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Original Research

Missing the handoff: post-hospitalization follow-up care among rural Medicare beneficiaries with diabetes

Submitted: 17 February 2012
Revised: 25 April 2012
Published: 20 July 2012

Author(s) : Bennett KJ, Probst JC, Vyavaharkar M, Glover S.

Citation: Bennett KJ, Probst JC, Vyavaharkar M, Glover S.  Missing the handoff: post-hospitalization follow-up care among rural Medicare beneficiaries with diabetes. Rural and Remote Health 12: 2097. (Online) 2012. Available: http://www.rrh.org.au

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ABSTRACT

Introduction:  Diabetes is a condition that requires adequate care to ensure ideal outcomes. One need is for proper post-discharge follow-up care to reduce unnecessary hospital re-admissions. This care is more difficult in US rural areas due to lower physician and resource availability. The purpose of this analysis was to examine US urban–rural differences in 30 day post-discharge physician follow-up care.
Methods:  This analysis utilized data from 2005 Medicare claims files, merged with county-level information from the area resource file. Beneficiaries with diabetes and with a hospitalization served as the study population. Differences in hospitalization rates and 30 day physician follow-up care were estimated across levels of rurality. Multi-level multivariate models estimated the factors that significantly contributed to obtaining such care.
Results:  Approximately 90% of the study population had a follow-up physician visit within 30 days; this rate was lower among rural beneficiaries. Adjusted estimates indicated that beneficiaries in rural areas were not less likely to obtain a follow-up visit. Factors associated with obtaining a follow up included having addition comorbidities, being female or White, and living in the US Northeast.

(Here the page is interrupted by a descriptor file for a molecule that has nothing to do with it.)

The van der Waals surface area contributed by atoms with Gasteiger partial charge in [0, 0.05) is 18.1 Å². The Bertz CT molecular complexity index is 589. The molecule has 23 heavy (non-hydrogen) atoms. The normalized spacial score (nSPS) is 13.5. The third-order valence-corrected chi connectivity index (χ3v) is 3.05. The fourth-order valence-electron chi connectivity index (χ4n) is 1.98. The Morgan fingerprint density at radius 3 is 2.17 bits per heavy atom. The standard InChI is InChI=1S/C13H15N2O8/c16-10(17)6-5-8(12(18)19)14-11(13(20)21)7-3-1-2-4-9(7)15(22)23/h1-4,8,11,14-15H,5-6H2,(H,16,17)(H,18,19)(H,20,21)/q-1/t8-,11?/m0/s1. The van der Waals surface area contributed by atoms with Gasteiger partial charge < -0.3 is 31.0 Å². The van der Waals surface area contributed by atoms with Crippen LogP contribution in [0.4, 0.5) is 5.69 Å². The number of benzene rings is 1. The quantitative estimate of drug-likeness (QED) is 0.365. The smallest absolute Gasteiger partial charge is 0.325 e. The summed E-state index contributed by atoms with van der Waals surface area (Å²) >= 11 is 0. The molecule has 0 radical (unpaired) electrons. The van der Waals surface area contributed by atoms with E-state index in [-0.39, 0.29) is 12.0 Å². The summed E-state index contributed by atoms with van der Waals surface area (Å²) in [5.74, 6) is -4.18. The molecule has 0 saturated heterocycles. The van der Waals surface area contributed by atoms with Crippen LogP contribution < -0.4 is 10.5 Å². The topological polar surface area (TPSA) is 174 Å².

Conclusions:  This analysis found evidence that rural Medicare beneficiaries were less likely to obtain post-discharge physician follow-up visits within 30 days. The adjusted result indicate that other factors such as personal demographic and illness characteristics are more predictive of this behavior than the rural location itself. More research is needed to identify why these specific factors are associated with visit behavior, and how to design interventions to improve these rates.

Key words: access, demand, hospitals, racial/ethnic differences in health and health care, USA , utilization of services.

ARTICLE

Introduction

Diabetes mellitus is one of the most common chronic diseases in the USA, with approximately 26 million diagnosed individuals, representing more than 8% of the total US population. The US Department of Health and Human Services has listed diabetes as one of six targeted priority conditions needing intervention to reduce racial health disparities1. Proper diabetes management is essential to prevent complications such as heart disease, renal failure, pregnancy complications, hypertension, blindness, nervous system damage, or metabolic imbalances2-6. This is especially important for older persons with diabetes, who have higher rates of heart disease, stroke, and concurrent disease7-10.